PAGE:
'You have to be crazy to understand Gaddafi – because he's so crazy...'

He sauntered up to the Tripoli landmark where we had arranged to meet and said, smiling: "I think you're probably looking for me."

Conversations like the one that followed are rare enough these days in this edgy, apprehensive city. And they are not the sort to which you take a government minder.

For this articulate twenty-something, with a good office job in a service industry, was startlingly free in what he said about the benighted politics of his country.

"You have to be crazy to understand Gaddafi because he's so crazy," he said. "He is many faces of crazy."

We spoke soon after the dramatic defection of the Libyan foreign minister Moussa Koussa, an event whose importance the well-educated young Libyan – giving us only his first name – neither underestimated nor had illusions about. Mr Koussa, after all, was an unlikely figurehead for the country's democrats.

"He had a bad record," he said. "He is a hitman."

But he hoped that the foreign minister's desertion would lead to others. For peaceful demonstrations at least have been crushed by armed Gaddafi supporters.

The young man is not exactly an activist. But back in February, having heard protesters had been shot at, he drove to join friends near Muammar Gaddafi's compound. "There were men with swords; it was scary." So they retreated into residential streets.

Though a rare attendee at mosques, he had gone to pray at one because he had heard there might be a protest. When worshippers came out, "before we could even open mouths there were men all around us pointing Kalashnikovs." The next time, hardly anyone turned up.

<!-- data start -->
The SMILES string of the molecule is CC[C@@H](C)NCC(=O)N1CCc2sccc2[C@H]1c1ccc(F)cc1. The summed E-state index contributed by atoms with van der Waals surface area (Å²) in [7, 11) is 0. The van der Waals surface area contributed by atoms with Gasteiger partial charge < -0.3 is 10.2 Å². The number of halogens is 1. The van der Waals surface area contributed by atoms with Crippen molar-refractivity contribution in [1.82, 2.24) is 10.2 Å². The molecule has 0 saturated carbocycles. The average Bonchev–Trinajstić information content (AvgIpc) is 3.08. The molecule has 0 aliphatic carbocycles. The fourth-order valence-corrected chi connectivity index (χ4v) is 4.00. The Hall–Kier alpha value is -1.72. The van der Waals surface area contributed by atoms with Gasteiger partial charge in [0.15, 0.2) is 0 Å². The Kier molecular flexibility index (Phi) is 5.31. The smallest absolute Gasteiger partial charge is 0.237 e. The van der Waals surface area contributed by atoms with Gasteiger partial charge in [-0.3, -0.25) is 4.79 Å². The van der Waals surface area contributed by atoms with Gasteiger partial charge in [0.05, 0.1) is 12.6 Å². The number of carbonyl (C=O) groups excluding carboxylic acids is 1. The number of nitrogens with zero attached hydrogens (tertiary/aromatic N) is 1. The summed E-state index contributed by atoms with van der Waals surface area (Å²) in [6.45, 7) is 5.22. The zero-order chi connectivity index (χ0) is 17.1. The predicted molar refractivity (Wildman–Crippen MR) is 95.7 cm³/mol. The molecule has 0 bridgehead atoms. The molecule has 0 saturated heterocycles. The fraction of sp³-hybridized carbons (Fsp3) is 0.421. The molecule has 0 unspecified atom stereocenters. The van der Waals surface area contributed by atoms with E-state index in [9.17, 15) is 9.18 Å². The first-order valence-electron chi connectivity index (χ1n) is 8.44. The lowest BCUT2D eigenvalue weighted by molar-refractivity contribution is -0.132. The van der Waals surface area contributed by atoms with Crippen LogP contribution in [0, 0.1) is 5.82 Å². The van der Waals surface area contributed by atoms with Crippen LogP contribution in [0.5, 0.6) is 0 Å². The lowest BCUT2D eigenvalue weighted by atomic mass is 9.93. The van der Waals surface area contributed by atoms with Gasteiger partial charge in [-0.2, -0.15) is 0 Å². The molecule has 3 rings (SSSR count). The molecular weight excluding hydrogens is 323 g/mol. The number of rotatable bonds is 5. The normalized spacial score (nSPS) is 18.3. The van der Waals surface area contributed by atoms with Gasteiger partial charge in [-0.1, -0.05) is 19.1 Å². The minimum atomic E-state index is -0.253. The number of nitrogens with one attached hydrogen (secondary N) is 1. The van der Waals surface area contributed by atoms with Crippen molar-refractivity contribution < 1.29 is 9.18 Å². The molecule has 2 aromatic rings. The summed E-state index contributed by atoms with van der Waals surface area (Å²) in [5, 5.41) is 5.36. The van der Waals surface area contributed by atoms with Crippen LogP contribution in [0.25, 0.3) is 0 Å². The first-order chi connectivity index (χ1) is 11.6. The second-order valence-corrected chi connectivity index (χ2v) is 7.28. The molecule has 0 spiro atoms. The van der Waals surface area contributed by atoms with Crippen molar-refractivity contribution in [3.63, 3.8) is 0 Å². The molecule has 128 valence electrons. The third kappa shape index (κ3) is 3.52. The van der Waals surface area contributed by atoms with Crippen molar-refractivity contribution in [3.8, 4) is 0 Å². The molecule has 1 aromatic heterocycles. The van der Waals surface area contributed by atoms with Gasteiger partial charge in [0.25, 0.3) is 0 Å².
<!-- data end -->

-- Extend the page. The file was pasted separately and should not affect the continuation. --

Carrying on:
He emphasises the importance of the uprising in the east – despite his acknowledgement of severe military reverses last week – and of the Western military intervention sustaining it. "I don't particularly like Sarkozy, that French midget, but he saved the day. I don't particularly like American or British policy but these are desperate times and desperate people need help. Some people say we shouldn't take help from the enemy but if you're dead it's too late to ask for help."

By now, we were sitting in a park where state security might have been watching. Was he not worried about being seen talking to foreigners from the West?

"I think I've kind of gone past that stage," he said. Yes, he had heard that there had been arrests across the city, but no, he did not know too much about it. Nor does he exaggerate the level of revolutionary fervour. He says there is a minority of ardent pro-Gaddafi supporters and one of equally ardent opponents.

Those include his own father about whom he says: "I never heard him say a good word about Gaddafi." The majority lie in between, wanting a quiet, secure life for their families.

He contrasted the tightly-knit extended families in neighbourhoods of Tripoli where dissent is strongest with inner-city areas "where nobody knows the people they live next to".

He added: "Maybe these people fear change, but I think in the end they will go with whoever's winning."

And what of the young civilian men whom Colonel Gaddafi has now armed – and, the young man says had also paid – to confront the insurgents if they ever get to Tripoli.

"Maybe there will be a big battle but I think even those guys won't die for Gaddafi if they think he's going down."

Was partition between a rebel controlled east and a Gaddafi-controlled west the likeliest answer?

"I don't think people will accept it. How can you have half the country living in a democracy and the other half living with the gun?"

Thinking, however wishfully, that Colonel Gaddafi has become "history", the young man adds: "I don't think Libya will ever go back to what it was before," adding that the people in the east would not abandon the freedom they had now tasted.

"For the first time in my life I'm optimistic," the young man said.

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